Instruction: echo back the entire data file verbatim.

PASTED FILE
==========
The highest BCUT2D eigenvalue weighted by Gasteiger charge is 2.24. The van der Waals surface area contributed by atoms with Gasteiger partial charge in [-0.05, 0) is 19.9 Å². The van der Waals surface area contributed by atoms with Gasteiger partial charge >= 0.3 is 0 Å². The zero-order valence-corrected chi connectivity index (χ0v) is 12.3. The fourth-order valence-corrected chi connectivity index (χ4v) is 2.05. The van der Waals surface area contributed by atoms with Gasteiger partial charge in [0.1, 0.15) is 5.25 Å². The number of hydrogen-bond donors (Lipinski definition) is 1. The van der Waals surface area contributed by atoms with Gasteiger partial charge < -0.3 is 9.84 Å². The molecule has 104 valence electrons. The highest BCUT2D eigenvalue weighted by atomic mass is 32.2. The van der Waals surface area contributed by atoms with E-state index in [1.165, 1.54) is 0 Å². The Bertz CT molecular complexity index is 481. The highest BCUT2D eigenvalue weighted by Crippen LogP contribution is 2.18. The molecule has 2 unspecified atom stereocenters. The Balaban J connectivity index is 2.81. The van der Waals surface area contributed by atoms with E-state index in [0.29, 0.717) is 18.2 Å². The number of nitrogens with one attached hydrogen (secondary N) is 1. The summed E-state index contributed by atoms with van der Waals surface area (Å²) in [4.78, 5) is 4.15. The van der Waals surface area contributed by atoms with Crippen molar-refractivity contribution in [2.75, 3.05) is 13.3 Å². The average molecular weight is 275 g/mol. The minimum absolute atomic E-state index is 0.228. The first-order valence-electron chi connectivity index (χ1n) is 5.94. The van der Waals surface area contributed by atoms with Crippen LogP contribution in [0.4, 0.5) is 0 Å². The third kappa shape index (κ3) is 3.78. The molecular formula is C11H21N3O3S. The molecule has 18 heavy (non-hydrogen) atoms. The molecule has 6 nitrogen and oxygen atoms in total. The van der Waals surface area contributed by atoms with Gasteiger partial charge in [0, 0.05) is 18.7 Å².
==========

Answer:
The highest BCUT2D eigenvalue weighted by Gasteiger charge is 2.24. The van der Waals surface area contributed by atoms with Gasteiger partial charge in [-0.05, 0) is 19.9 Å². The van der Waals surface area contributed by atoms with Gasteiger partial charge >= 0.3 is 0 Å². The zero-order valence-corrected chi connectivity index (χ0v) is 12.3. The fourth-order valence-corrected chi connectivity index (χ4v) is 2.05. The van der Waals surface area contributed by atoms with Gasteiger partial charge in [0.1, 0.15) is 5.25 Å². The number of hydrogen-bond donors (Lipinski definition) is 1. The van der Waals surface area contributed by atoms with Gasteiger partial charge < -0.3 is 9.84 Å². The molecule has 104 valence electrons. The highest BCUT2D eigenvalue weighted by atomic mass is 32.2. The van der Waals surface area contributed by atoms with E-state index in [1.165, 1.54) is 0 Å². The Bertz CT molecular complexity index is 481. The highest BCUT2D eigenvalue weighted by Crippen LogP contribution is 2.18. The molecule has 2 unspecified atom stereocenters. The Balaban J connectivity index is 2.81. The van der Waals surface area contributed by atoms with E-state index in [0.29, 0.717) is 18.2 Å². The number of nitrogens with one attached hydrogen (secondary N) is 1. The summed E-state index contributed by atoms with van der Waals surface area (Å²) in [4.78, 5) is 4.15. The van der Waals surface area contributed by atoms with Crippen molar-refractivity contribution in [2.75, 3.05) is 13.3 Å². The average molecular weight is 275 g/mol. The minimum absolute atomic E-state index is 0.228. The first-order valence-electron chi connectivity index (χ1n) is 5.94. The van der Waals surface area contributed by atoms with Crippen LogP contribution in [0.4, 0.5) is 0 Å². The third kappa shape index (κ3) is 3.78. The molecular formula is C11H21N3O3S. The molecule has 18 heavy (non-hydrogen) atoms. The molecule has 6 nitrogen and oxygen atoms in total. The van der Waals surface area contributed by atoms with Gasteiger partial charge in [0, 0.05) is 18.7 Å².